Primary Care Fellowship

We offer a two-year postdoctoral fellowship program in General Internal Medicine. We believe that fostering the development of the future generation of leaders in General Internal Medicine is of the greatest importance to the national agenda to achieve excellence in primary care and generalist medicine. The goal of our fellowship program is to train future leaders in academic primary care. Building on existing degree programs at Columbia, our fellowship offers a choice of emphasis in the following areas: epidemiology, health services research, geriatrics, nutrition, or health education.

Our fellowship program is funded by the Health Resources Services Agency to provide primary care fellowship training jointly with the Division of General Pediatrics and the Center for Family Medicine. We offer training opportunities in all three disciplines. Our program is open to physicians in these primary care disciplines as well as to non-MD PhDs with training in primary care-relevant research disciplines. The primary care fellowship program at CUIMC is directed by Drs. Steven Shea (General Medicine), Melissa Stockwell (General Pediatrics), and Richard Younge (Family Medicine).

Application Deadline: October 15

Length of Program: 2 years

Program Start Date: July 1

Number of Positions Available: 2/year

  • Melissa Stockwell, MD, MPH

    • Fellowship Director, Pediatrics
  • Steven Shea, MD, MS

    • Fellowship Director, Internal Medicine
  • Richard Younge, MD, MPH

    • Fellowship Director, Family Medicine

Columbia University offers an exciting two-year fellowship program in general medicine, pediatrics, and family medicine focusing on urban community health. The Primary Care Clinician Research Fellowship in Community Health is a collaborative effort of the Divisions of Child and Adolescent Health and Medicine and the Center for Family and Community Medicine, the Mailman School of Public Health, and NewYork-Presbyterian Hospital. This fellowship provides a strong academic and clinical foundation for primary care physicians who will dedicate their careers to caring for poor minority children, adolescents, and adults, while also leading the campaign to reduce health disparities.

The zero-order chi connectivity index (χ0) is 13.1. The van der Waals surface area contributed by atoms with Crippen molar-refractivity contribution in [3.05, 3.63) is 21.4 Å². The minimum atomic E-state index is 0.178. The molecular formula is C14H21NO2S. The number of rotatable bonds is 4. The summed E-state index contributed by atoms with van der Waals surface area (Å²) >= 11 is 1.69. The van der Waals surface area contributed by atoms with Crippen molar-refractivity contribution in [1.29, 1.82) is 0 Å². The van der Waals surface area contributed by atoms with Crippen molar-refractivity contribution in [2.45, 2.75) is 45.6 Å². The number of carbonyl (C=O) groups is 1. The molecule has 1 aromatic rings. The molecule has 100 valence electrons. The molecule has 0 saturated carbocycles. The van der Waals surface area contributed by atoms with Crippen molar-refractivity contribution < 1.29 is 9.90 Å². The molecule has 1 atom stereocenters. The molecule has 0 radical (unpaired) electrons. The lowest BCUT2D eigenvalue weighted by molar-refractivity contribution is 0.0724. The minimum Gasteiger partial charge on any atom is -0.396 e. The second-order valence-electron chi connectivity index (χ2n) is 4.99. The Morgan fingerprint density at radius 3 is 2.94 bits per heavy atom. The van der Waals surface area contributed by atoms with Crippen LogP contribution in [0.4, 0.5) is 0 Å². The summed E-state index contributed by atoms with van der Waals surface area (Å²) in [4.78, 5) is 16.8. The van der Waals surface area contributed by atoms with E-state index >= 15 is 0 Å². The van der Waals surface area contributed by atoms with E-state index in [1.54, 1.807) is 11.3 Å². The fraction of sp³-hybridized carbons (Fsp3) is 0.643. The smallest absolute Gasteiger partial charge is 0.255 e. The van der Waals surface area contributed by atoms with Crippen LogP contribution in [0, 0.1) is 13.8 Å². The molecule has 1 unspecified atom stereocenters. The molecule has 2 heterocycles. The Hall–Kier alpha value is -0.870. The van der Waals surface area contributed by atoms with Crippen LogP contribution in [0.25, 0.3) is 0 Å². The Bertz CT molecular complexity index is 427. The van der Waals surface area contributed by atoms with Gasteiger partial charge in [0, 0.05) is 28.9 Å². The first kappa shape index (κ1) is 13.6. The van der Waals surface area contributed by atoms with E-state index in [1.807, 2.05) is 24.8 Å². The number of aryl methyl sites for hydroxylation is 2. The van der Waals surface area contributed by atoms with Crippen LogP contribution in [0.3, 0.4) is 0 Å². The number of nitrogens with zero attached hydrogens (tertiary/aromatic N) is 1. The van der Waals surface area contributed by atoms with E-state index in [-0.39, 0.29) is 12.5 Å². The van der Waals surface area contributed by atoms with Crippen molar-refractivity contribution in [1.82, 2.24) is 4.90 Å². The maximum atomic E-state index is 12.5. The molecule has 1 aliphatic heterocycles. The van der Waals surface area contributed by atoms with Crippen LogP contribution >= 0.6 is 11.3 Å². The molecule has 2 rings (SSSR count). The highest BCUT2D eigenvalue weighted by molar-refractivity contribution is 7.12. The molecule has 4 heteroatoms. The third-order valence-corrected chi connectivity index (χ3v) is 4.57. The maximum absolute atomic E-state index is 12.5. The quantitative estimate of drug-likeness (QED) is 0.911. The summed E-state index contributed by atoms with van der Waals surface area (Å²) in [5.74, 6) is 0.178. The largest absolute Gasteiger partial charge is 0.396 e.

This fellowship focuses on health disparities and community health research and entails the following:

  • Advanced training in research skills including completion of research projects and a publishable manuscript(s) in urban community health
  • Pursuit of a Masters of Science in Epidemiology at the Columbia University Mailman School of Public Health
  • Core didactic curriculum in fellows' meetings consisting of research skills and academic development
  • Clinical practice and teaching of primary care in an urban underserved community in New York City


Each fellow is assigned to a research advisor and to a mentor within the Divisions of General Medicine and Child and Adolescent Health and the Center for Family and Community Medicine. Fellows have the opportunity to draw on the linkages between the three primary care programs.

Fellows will be expected to present their work at regional and national meetings and prepare at least one publishable manuscript. Examples of recent project topics conducted by fellows include the following: